Image © Hanna Webster 2019

by Delaney S. Saul September 3, 2019

Ma was the first to ascend, and by then she was no longer herself.

It started with her sobbing in the middle of the night. I would huddle under my blankets and silently beg her to stop. She cried out for Pa. I knew Simon heard her because he came out of his room every morning looking withered.

“People grieve in different ways,” my therapist said, before I stopped seeing him. I assumed Ma’s strange behavior was grief over Pa’s death.

Then Ma revealed to me that she could not see herself in the mirror.

“It’s like I’ve been erased, Savannah” she said.

We were standing in the living room.

“You’re still here. Don’t worry, Ma,” I said.

Ma stared into the mirror above the mantle. I saw her eyes shift around, saw her search for her own face. Her high-arched eyebrows gave her a permanent look of skepticism.

She came out of her room late one night, as I was going to bed. She was dressed in an elegant, black dress and was wearing the silver, teardrop pendant Pa had given her many Christmases ago. She had done her makeup clumsily, the blush was too heavy. She looked overheated.

“Who turned off the music?” she asked me.

“I didn’t hear any music,” I said.

Ma fidgeted with the pendant hanging from her neck. She stared at the wall opposite her bedroom door. “Where did the dancers go?”

“There aren’t any dancers, Ma. Do you know where you are?”

“Oh, yes.” She looked at me. “Yes, Simon, I am at home.” She went back into her bedroom and closed the door.

The night Ma ascended, I was making dinner. Simon was at a friend’s house. I had water boiling on the stove. I was about to dump the dry curls of pasta into the pot when I felt Ma behind me.

“Hi, Ma,” I said, turning around, “Are you ready for dinner?”

Ma shook her head. Tears streamed down her cheeks onto her dirty bathrobe. She put her dry, scabbed hands over her face. She turned and walked out of the kitchen, but not back toward her bedroom. I followed her, ignoring the angrily boiling water on the stove.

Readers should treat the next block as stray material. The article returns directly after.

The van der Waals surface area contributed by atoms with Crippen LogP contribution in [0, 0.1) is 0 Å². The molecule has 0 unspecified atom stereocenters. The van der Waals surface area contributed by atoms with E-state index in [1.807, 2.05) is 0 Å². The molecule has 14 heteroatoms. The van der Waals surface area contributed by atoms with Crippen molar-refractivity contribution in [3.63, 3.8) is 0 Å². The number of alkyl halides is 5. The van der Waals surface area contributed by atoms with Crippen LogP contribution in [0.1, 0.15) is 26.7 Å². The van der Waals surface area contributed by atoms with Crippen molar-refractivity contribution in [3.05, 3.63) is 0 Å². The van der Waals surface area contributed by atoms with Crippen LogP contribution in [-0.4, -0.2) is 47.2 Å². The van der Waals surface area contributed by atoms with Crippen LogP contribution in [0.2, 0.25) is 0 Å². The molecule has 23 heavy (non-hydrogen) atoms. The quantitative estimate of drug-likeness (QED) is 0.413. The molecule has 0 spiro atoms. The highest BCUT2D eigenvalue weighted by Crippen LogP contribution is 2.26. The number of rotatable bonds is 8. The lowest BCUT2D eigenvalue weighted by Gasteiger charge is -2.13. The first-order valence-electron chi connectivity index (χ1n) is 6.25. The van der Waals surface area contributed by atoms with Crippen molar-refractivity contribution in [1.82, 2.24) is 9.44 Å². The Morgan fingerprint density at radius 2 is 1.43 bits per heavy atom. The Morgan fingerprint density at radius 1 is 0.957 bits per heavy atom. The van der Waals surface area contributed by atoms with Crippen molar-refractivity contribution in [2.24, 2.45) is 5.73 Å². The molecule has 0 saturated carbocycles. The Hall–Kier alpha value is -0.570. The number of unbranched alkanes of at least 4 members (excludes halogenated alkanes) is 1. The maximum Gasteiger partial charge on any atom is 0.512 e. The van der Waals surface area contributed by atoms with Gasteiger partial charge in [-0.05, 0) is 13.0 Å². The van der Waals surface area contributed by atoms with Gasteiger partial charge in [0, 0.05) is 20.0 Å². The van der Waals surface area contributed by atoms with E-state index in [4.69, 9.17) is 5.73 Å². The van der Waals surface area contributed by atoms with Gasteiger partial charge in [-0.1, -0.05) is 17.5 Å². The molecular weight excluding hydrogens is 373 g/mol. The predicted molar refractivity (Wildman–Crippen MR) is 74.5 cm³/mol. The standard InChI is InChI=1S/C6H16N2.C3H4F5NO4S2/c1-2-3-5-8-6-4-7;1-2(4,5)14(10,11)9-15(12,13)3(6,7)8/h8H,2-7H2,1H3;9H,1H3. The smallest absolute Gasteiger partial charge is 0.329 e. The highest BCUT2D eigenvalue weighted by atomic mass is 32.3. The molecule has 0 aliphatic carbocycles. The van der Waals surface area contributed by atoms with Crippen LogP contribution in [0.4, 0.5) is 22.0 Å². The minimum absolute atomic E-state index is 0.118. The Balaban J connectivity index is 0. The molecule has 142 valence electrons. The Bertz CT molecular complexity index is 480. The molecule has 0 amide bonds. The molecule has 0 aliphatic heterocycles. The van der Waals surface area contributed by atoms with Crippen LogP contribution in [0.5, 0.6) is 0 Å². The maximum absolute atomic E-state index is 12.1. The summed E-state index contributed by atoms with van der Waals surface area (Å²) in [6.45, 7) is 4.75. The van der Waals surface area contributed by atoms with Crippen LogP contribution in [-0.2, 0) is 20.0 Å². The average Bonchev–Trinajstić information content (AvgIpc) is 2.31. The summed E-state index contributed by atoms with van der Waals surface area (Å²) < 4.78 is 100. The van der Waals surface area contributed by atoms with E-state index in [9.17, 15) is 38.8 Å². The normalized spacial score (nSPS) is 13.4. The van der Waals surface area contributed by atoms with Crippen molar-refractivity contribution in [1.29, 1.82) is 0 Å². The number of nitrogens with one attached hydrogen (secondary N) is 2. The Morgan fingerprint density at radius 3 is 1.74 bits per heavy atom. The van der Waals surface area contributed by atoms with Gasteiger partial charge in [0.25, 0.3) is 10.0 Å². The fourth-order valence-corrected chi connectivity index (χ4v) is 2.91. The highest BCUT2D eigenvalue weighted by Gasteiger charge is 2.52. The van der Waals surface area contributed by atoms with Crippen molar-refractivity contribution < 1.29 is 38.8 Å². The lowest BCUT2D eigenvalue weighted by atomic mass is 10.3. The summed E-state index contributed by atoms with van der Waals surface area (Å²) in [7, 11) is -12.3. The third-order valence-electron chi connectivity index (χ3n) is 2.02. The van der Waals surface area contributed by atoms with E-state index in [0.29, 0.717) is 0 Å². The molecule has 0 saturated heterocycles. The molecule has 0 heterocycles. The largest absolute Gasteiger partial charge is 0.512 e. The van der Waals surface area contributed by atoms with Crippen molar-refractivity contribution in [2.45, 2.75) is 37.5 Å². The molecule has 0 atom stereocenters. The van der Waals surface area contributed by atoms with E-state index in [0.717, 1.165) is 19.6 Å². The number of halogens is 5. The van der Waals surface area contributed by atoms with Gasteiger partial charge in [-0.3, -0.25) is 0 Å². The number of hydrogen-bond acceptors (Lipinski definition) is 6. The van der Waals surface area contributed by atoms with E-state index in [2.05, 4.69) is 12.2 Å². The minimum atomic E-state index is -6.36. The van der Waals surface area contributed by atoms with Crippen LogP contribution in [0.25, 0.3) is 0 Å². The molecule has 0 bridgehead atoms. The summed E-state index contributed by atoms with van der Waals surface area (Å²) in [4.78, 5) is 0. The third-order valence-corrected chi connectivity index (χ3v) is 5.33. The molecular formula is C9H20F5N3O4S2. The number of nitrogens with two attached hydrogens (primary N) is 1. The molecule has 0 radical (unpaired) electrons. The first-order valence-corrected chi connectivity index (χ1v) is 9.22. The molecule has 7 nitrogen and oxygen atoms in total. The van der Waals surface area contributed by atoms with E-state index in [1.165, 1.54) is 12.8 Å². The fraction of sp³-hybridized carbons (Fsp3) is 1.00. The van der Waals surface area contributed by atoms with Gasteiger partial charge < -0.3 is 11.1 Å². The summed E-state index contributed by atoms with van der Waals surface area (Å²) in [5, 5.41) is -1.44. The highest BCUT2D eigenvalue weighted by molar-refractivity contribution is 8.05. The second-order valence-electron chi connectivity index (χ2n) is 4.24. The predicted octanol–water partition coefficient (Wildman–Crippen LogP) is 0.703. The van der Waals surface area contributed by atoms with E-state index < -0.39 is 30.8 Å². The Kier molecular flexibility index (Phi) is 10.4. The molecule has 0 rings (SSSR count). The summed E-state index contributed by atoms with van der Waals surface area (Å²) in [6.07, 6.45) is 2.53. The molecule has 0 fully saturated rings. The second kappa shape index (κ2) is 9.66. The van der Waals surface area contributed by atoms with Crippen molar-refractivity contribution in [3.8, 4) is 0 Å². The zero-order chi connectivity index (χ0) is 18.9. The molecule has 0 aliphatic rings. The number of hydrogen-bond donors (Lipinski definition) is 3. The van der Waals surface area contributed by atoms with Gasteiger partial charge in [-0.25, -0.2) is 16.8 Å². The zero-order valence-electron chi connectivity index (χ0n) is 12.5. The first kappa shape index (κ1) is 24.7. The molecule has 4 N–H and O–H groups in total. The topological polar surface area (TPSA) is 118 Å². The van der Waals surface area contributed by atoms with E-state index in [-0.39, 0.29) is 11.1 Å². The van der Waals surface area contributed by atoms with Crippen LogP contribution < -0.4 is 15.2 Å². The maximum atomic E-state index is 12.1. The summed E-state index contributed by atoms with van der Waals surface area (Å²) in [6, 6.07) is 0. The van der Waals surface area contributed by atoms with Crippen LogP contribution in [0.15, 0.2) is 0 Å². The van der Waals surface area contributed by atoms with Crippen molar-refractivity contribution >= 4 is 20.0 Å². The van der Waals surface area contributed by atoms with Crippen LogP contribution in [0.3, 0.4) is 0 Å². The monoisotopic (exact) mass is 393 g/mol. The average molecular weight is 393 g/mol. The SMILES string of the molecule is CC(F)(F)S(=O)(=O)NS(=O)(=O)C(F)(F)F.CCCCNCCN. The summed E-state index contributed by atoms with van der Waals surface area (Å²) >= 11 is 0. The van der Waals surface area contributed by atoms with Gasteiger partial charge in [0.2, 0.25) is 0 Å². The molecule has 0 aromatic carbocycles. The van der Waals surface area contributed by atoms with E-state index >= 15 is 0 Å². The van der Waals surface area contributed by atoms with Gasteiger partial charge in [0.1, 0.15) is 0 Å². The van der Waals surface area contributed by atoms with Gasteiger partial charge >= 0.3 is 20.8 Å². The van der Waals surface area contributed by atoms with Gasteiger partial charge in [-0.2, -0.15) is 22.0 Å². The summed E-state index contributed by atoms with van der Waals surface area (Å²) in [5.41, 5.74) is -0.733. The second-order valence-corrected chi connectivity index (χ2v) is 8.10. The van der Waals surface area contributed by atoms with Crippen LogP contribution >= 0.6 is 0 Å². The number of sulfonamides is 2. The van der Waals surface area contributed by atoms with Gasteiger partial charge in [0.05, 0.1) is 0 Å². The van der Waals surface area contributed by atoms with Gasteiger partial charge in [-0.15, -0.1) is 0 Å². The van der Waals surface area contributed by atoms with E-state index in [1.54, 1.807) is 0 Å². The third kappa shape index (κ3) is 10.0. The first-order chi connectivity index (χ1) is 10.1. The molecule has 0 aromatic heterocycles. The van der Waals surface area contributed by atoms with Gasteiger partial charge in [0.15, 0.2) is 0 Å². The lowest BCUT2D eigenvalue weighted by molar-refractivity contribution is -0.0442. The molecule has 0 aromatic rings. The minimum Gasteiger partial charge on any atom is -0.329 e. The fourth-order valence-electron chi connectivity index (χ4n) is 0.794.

Ma rushed to the front door and flung it open, running until she got to the middle of the summer-dried lawn. Her back was to me until I drew closer. When she turned, I was surprised to see a soft look on her face. She stared through me.

“It’s you,” she said. Her voice was so far away. She wasn’t talking to me. She put her hand out, as though an invisible person might hold it.

She was standing on the brown grass, barefoot in her old robe. Then, as though caught by a hook, she was yanked silently upwards, high into the night sky, straight up, so high she disappeared and was gone. Reeled in. There was nothing I could do but watch her ascent.

I screamed. I screamed. I screamed and our neighbor ran out of his house and over to our yard. I fell against him, incoherent.

Ma ascended three months ago. Simon withdrew into himself, stayed in his room with the door shut. My friends at community college avoided me. Everyone stared and whispered when I walked through the hallways to class. Everyday it got harder to concentrate.

Ma was always on my mind. We were watching a documentary in history class and I had settled back into my seat. The room was warm, and I let my eyelids droop. I dreamt of Ma and myself as fish. Ma had a hook in her lip and was being pulled violently upwards. I was shaken awake by a classmate before Ma broke the surface. My face was streaked with tears. I felt my neck for the gills that had been there seconds ago, then crammed my things into my bag and left.

The last time I went to school, I ran into my friend Daniel in the quad. Daniel’s already sharp jaw tightened when we saw me. Our proximity obligated him to greet me.

“Hey, Savannah,” he said. His thick, black eyebrows were furrowed in the center. He looked untrustworthy. He was thinking bad thoughts about me, sending them into the ether where they would knead themselves into reality and change the future. He was tormenting me.

“Hi.” I avoided his eyes.

“How is everything?” he asked, shuffling his feet. He was trying to infiltrate my thoughts, take the gold and spin it into straw, or something worse, like mud.

“I’m fine,” I said. I put on a strained smile, but the expression felt foreign. Why was he still standing there? “I’m fine,” I said, unsure whether I had said it before or just thought it.

“Where’s your stuff?” Daniel asked.

I hadn’t thought to bring my backpack, hadn’t been to class in over a week.

“Do you need help?” Daniel asked.

I shrugged and stared at my feet. I was also missing a sock. My bare foot felt clammy in my shoe. My skinny, unshaved ankle poked out from below the cuff of my jeans. I must have looked at my ankle for too long, because when I looked up, Daniel was gone.

I did not make sure Simon was going to school. His bedroom door was always closed. Food disappeared from the kitchen, so I knew he only came out when I was in my room.

I stopped leaving the house. I kept receiving calls from the school and my therapist, so I drowned my phone to keep from being stalked. Time moved like syrup. I glanced into the empty mirror and hours slipped away. I slept for days and only minutes went by.